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Viennese Architecture and Interior Design

With its seventy fully-furnished model houses, the Werkbund Estate constituted by far the largest exhibition of modern Viennese architecture and interior design in the interwar period. The period after the First World War saw the development of a particular variant of new architecture and interior design which was clearly differentiated from the prevailing style of Neue Sachlichkeit (New Objectivity) as represented in Germany by the Bauhaus. People did not want uniform, architect-designed rooms but free, flexible and above all individually furnished spaces in which they could actually live and change or rearrange the furniture as they wanted. Designers thus offered many different individual pieces that could be combined as desired. 

Freedom

The walls were intended to be as neutral as possible and painted white or in pale tones, while the furniture was distributed freely around the room. The cool, sober interior, with tubular steel furniture demanded by numerous architects of the time but seldom actually implemented, proved unpopular in Austria. Viennese architects saw this uniform tubular steel furnishing as a reversion to the outmoded concept of ‘matching suites’ that had been ousted by modern interior design. It was thought that architects should keep a low profile and accept the future occupants as equal partners in designing the interior space and furnishings: ‘A well-furnished room is the result of good taste and has nothing to do with art’, wrote Josef Frank. 

Relaxation

According to the architects of the Viennese modernist movement, living space was the opposite of the workplace. For this reason it should not contain anything that reminded the occupant of work, and there should be no mechanised equipment. Ornamental elements were now almost only found in the form of boldly patterned fabrics such as those designed by Josef Frank. According to Frank, gazing at ornamentation helped people to relax and rest after work. His furniture was designed with careful attention to detail, a feature which differentiated it from contemporary mass-produced articles.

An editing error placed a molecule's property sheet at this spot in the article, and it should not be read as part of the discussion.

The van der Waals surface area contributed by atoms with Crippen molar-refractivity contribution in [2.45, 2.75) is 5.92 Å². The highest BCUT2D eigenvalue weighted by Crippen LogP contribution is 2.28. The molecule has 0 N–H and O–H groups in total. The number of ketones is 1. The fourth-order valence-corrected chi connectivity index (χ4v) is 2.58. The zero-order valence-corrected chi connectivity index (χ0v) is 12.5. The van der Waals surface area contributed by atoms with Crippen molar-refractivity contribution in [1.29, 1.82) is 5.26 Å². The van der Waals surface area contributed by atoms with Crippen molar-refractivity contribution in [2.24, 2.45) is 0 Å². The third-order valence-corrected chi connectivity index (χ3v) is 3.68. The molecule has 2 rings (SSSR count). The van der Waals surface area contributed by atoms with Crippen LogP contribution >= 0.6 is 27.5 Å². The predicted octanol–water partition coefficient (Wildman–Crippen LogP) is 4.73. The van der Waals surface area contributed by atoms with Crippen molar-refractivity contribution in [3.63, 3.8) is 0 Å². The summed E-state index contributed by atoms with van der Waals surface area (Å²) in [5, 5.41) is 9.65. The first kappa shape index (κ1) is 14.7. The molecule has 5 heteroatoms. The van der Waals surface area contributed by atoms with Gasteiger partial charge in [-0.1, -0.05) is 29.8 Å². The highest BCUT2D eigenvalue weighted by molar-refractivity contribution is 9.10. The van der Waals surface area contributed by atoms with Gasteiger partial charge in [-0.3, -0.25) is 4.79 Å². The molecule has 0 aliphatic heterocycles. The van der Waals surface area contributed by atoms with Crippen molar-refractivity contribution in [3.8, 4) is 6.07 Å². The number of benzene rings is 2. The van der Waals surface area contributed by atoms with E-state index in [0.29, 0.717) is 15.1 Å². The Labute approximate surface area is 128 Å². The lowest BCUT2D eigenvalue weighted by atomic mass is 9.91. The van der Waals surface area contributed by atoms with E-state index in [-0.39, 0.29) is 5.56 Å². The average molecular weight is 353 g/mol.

Josef Frank, Jacques Groag, Walter Sobotka, Oskar Strnad and others designed the exhibition apartments of the Werkbund Estate in 1932 out of a deeply humanist and social cast of mind in response to the contemporary overemphasis on machine aesthetics, functionalism, rationalisation and standardisation. In 1927 Josef Frank wrote: ‘For eight hours a day you must work by the sweat of your brow, but sixteen hours are devoted to rest and recreation. For man is neither a machine nor a financial investment that must yield a profit; he works as long as he must in order that he may be a human being during the rest of his time’.

Text: Andreas Nierhaus